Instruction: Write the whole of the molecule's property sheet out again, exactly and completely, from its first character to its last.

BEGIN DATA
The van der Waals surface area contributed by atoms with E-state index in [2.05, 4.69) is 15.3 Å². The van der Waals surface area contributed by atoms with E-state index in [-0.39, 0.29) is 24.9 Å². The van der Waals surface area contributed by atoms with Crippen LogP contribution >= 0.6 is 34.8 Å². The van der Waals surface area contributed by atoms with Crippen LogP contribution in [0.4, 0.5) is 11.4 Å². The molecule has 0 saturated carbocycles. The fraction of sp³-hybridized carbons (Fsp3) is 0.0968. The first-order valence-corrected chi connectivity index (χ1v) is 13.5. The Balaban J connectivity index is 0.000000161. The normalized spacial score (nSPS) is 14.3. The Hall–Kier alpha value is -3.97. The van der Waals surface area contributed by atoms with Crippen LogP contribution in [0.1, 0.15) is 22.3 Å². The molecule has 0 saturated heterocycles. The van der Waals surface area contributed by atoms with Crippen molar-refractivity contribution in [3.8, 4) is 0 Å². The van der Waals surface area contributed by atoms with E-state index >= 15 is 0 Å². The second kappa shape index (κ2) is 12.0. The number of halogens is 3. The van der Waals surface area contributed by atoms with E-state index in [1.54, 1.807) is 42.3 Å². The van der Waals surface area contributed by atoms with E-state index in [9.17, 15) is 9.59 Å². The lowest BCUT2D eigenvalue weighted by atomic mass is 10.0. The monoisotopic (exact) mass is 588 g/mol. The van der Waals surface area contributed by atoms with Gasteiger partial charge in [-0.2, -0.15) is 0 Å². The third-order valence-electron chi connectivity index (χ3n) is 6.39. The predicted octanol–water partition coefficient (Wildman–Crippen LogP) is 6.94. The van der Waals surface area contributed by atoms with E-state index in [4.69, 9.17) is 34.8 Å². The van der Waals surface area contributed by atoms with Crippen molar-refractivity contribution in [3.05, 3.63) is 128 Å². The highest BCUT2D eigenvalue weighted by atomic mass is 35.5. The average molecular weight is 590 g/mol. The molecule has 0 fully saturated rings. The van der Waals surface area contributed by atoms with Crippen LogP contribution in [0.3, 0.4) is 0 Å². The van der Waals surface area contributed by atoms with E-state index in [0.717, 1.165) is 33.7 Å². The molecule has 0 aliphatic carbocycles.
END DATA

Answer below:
The van der Waals surface area contributed by atoms with E-state index in [2.05, 4.69) is 15.3 Å². The van der Waals surface area contributed by atoms with E-state index in [-0.39, 0.29) is 24.9 Å². The van der Waals surface area contributed by atoms with Crippen LogP contribution >= 0.6 is 34.8 Å². The van der Waals surface area contributed by atoms with Crippen LogP contribution in [0.4, 0.5) is 11.4 Å². The molecule has 0 saturated carbocycles. The fraction of sp³-hybridized carbons (Fsp3) is 0.0968. The first-order valence-corrected chi connectivity index (χ1v) is 13.5. The Balaban J connectivity index is 0.000000161. The normalized spacial score (nSPS) is 14.3. The Hall–Kier alpha value is -3.97. The van der Waals surface area contributed by atoms with Crippen LogP contribution in [0.1, 0.15) is 22.3 Å². The molecule has 0 saturated heterocycles. The van der Waals surface area contributed by atoms with Crippen molar-refractivity contribution in [3.8, 4) is 0 Å². The van der Waals surface area contributed by atoms with E-state index >= 15 is 0 Å². The second kappa shape index (κ2) is 12.0. The number of halogens is 3. The van der Waals surface area contributed by atoms with E-state index in [1.54, 1.807) is 42.3 Å². The van der Waals surface area contributed by atoms with E-state index in [9.17, 15) is 9.59 Å². The lowest BCUT2D eigenvalue weighted by atomic mass is 10.0. The monoisotopic (exact) mass is 588 g/mol. The van der Waals surface area contributed by atoms with Gasteiger partial charge in [-0.2, -0.15) is 0 Å². The third-order valence-electron chi connectivity index (χ3n) is 6.39. The predicted octanol–water partition coefficient (Wildman–Crippen LogP) is 6.94. The van der Waals surface area contributed by atoms with E-state index in [4.69, 9.17) is 34.8 Å². The van der Waals surface area contributed by atoms with Crippen molar-refractivity contribution in [3.05, 3.63) is 128 Å². The highest BCUT2D eigenvalue weighted by atomic mass is 35.5. The average molecular weight is 590 g/mol. The molecule has 0 fully saturated rings. The van der Waals surface area contributed by atoms with Crippen LogP contribution in [0.3, 0.4) is 0 Å². The van der Waals surface area contributed by atoms with E-state index in [0.717, 1.165) is 33.7 Å². The molecule has 0 aliphatic carbocycles.